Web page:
JUNE 30, 1953
TOKYO, Monday—Tuesday morning I began to pack. How difficult it is when people have been so kind and presented you with so many souvenirs to decide how to send them home and get them all listed for the customs and do the hundred and one little things that must be done before you begin to organize your own packing of the things you must absolutely take with you. I am sending home from here by boat a few things I brought to Japan, thinking I would need them perhaps for some particular occasion. I only hope I won't need them on the rest of the trip for they will be slowly travelling home to the U.S.!
I think we are very fortunate to be leaving Japan just as it seems to be settling into real rainy weather. We have had much sunshine and a considerable amount of rain but on the whole it has not been a steady downpour very often.
The weather at home seems far from reliable also, cyclones and now great heat and most people write me that every weekend has been rainy in our New York area.
I got letters from home today and I doubt if I will get any more until I reach Athens or Belgrade. How hungry one gets for news when one is away from home. I pounce on every letter and if it tells me something about my home, my garden, or my dogs, I am simply enchanted. And yet I would not want to give up travelling because one goes home with so much stored up pleasure in her own surroundings.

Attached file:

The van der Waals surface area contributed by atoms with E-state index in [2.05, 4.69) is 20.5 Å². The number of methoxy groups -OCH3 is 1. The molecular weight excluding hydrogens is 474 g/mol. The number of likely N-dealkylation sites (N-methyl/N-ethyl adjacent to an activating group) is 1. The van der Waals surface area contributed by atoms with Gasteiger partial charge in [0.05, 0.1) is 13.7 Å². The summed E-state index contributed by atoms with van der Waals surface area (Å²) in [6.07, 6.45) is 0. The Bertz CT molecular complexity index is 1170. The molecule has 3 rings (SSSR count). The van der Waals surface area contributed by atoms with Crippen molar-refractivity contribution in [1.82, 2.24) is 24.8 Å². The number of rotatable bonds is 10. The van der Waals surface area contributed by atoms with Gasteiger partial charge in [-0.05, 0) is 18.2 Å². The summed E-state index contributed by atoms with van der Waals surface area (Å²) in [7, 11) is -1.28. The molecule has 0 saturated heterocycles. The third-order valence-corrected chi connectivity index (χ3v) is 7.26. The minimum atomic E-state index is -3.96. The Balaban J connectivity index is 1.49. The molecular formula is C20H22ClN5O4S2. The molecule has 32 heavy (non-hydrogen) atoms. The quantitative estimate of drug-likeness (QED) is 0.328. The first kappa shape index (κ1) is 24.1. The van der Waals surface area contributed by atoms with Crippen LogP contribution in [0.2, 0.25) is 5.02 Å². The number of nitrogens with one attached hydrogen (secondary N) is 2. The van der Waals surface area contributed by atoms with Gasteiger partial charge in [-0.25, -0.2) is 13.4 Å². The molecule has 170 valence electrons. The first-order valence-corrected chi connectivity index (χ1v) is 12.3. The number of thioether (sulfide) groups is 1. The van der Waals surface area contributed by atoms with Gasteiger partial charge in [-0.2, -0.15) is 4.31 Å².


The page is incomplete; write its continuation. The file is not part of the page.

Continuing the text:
I had two newspaper interviews on Tuesday, both lengthy and very enlightening to me since I did some of the questioning as well as being questioned.
At noon I lunched with the members of International House and in the afternoon from four to six International House and the Committee for Intellectual Interchange gave a farewell reception. Minnewa and I said goodbye to many people who have been kind to us while we were here. I also met a few people at the reception whom we had not before had a chance to meet.
After an early dinner we took Minnewa out to the airport and waved goodbye, wishing her good luck on her trip to Honolulu. She will get there before Elliott does and I shall be thinking of both of them flying to meet and spend a few days on some beautiful island beach.
I met many of the correspondents and their wives on Monday, who represent different newspapers and magazines here, Colliers, the Christian Science Monitor, Newsweek, and Mrs. Sherrod whose husband is in Korea just now for the Saturday Evening Post. They have settled down here and one of them told me he had been here seven years which means he has really acquired a good deal of knowledge of the country.
There is so much of interest to write about that it is hard to know where to begin. There are significant aspects of many things which I hope to have an opportunity to write about even though I am travelling fairly steadily for the next few weeks.